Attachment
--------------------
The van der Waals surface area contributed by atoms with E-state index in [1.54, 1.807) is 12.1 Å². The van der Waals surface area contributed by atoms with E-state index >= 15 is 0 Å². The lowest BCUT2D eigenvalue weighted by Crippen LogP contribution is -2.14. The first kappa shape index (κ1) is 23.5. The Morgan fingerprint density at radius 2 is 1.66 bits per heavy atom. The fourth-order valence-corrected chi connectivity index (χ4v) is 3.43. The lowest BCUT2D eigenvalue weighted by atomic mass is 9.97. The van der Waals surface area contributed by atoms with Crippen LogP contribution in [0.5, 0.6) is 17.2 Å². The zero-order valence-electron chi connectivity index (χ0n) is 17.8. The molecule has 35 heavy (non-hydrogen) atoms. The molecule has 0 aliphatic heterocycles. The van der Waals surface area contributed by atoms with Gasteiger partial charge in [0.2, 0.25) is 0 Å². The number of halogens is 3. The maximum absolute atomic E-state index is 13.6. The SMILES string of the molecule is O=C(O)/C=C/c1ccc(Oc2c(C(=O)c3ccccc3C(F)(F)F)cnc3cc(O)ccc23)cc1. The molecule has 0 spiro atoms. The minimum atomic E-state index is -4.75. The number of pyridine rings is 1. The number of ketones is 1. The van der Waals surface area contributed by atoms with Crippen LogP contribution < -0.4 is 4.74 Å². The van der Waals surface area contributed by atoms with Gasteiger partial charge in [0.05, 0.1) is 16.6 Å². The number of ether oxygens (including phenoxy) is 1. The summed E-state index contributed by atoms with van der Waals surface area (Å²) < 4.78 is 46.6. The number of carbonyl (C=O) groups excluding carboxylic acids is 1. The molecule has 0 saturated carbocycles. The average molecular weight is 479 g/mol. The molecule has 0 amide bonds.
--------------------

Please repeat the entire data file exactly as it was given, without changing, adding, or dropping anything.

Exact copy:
The van der Waals surface area contributed by atoms with E-state index in [1.54, 1.807) is 12.1 Å². The van der Waals surface area contributed by atoms with E-state index >= 15 is 0 Å². The lowest BCUT2D eigenvalue weighted by Crippen LogP contribution is -2.14. The first kappa shape index (κ1) is 23.5. The Morgan fingerprint density at radius 2 is 1.66 bits per heavy atom. The fourth-order valence-corrected chi connectivity index (χ4v) is 3.43. The lowest BCUT2D eigenvalue weighted by atomic mass is 9.97. The van der Waals surface area contributed by atoms with Crippen LogP contribution in [0.5, 0.6) is 17.2 Å². The zero-order valence-electron chi connectivity index (χ0n) is 17.8. The molecule has 35 heavy (non-hydrogen) atoms. The molecule has 0 aliphatic heterocycles. The van der Waals surface area contributed by atoms with Gasteiger partial charge in [0.2, 0.25) is 0 Å². The number of halogens is 3. The maximum absolute atomic E-state index is 13.6. The SMILES string of the molecule is O=C(O)/C=C/c1ccc(Oc2c(C(=O)c3ccccc3C(F)(F)F)cnc3cc(O)ccc23)cc1. The molecule has 0 spiro atoms. The minimum atomic E-state index is -4.75. The number of pyridine rings is 1. The number of ketones is 1. The van der Waals surface area contributed by atoms with Crippen LogP contribution < -0.4 is 4.74 Å². The van der Waals surface area contributed by atoms with Gasteiger partial charge in [0.05, 0.1) is 16.6 Å². The number of ether oxygens (including phenoxy) is 1. The summed E-state index contributed by atoms with van der Waals surface area (Å²) < 4.78 is 46.6. The number of carbonyl (C=O) groups excluding carboxylic acids is 1. The molecule has 0 saturated carbocycles. The average molecular weight is 479 g/mol. The molecule has 0 amide bonds.